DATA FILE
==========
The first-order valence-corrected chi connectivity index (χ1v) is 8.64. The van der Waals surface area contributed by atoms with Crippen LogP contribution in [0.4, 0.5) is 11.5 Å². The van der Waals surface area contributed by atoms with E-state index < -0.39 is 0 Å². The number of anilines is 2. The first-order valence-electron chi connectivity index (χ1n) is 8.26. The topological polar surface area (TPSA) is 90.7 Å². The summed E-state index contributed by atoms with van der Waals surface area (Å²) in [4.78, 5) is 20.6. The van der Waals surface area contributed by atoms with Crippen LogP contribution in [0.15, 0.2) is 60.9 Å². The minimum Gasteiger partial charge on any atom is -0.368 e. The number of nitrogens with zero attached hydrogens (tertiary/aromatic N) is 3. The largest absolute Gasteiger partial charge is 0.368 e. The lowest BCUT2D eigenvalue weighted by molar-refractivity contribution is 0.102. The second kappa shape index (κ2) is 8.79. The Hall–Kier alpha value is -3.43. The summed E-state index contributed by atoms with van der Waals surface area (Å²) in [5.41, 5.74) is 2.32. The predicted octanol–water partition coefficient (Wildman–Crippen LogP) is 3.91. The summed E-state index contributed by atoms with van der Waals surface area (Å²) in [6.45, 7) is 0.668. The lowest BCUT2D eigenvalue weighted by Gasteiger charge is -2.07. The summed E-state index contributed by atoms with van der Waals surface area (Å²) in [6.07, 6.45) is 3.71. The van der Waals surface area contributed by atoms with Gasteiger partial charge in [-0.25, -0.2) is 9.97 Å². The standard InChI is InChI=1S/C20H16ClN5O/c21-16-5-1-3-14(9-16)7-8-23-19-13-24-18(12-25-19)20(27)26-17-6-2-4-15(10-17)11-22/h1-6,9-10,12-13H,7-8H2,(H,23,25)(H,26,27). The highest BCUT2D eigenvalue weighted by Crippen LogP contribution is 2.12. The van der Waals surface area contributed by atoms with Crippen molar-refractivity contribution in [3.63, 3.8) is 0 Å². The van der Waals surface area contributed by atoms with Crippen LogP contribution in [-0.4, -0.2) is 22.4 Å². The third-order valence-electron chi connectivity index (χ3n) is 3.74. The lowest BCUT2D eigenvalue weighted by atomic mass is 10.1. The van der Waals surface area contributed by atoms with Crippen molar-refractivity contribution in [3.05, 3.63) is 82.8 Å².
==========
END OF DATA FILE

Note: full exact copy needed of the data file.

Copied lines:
The first-order valence-corrected chi connectivity index (χ1v) is 8.64. The van der Waals surface area contributed by atoms with Crippen LogP contribution in [0.4, 0.5) is 11.5 Å². The van der Waals surface area contributed by atoms with E-state index < -0.39 is 0 Å². The number of anilines is 2. The first-order valence-electron chi connectivity index (χ1n) is 8.26. The topological polar surface area (TPSA) is 90.7 Å². The summed E-state index contributed by atoms with van der Waals surface area (Å²) in [4.78, 5) is 20.6. The van der Waals surface area contributed by atoms with Crippen LogP contribution in [0.15, 0.2) is 60.9 Å². The minimum Gasteiger partial charge on any atom is -0.368 e. The number of nitrogens with zero attached hydrogens (tertiary/aromatic N) is 3. The largest absolute Gasteiger partial charge is 0.368 e. The lowest BCUT2D eigenvalue weighted by molar-refractivity contribution is 0.102. The second kappa shape index (κ2) is 8.79. The Hall–Kier alpha value is -3.43. The summed E-state index contributed by atoms with van der Waals surface area (Å²) in [5.41, 5.74) is 2.32. The predicted octanol–water partition coefficient (Wildman–Crippen LogP) is 3.91. The summed E-state index contributed by atoms with van der Waals surface area (Å²) in [6.45, 7) is 0.668. The lowest BCUT2D eigenvalue weighted by Gasteiger charge is -2.07. The summed E-state index contributed by atoms with van der Waals surface area (Å²) in [6.07, 6.45) is 3.71. The van der Waals surface area contributed by atoms with Gasteiger partial charge in [-0.25, -0.2) is 9.97 Å². The standard InChI is InChI=1S/C20H16ClN5O/c21-16-5-1-3-14(9-16)7-8-23-19-13-24-18(12-25-19)20(27)26-17-6-2-4-15(10-17)11-22/h1-6,9-10,12-13H,7-8H2,(H,23,25)(H,26,27). The highest BCUT2D eigenvalue weighted by Crippen LogP contribution is 2.12. The van der Waals surface area contributed by atoms with Crippen molar-refractivity contribution in [3.63, 3.8) is 0 Å². The van der Waals surface area contributed by atoms with Crippen LogP contribution in [-0.4, -0.2) is 22.4 Å². The third-order valence-electron chi connectivity index (χ3n) is 3.74. The lowest BCUT2D eigenvalue weighted by atomic mass is 10.1. The van der Waals surface area contributed by atoms with Crippen molar-refractivity contribution in [3.05, 3.63) is 82.8 Å².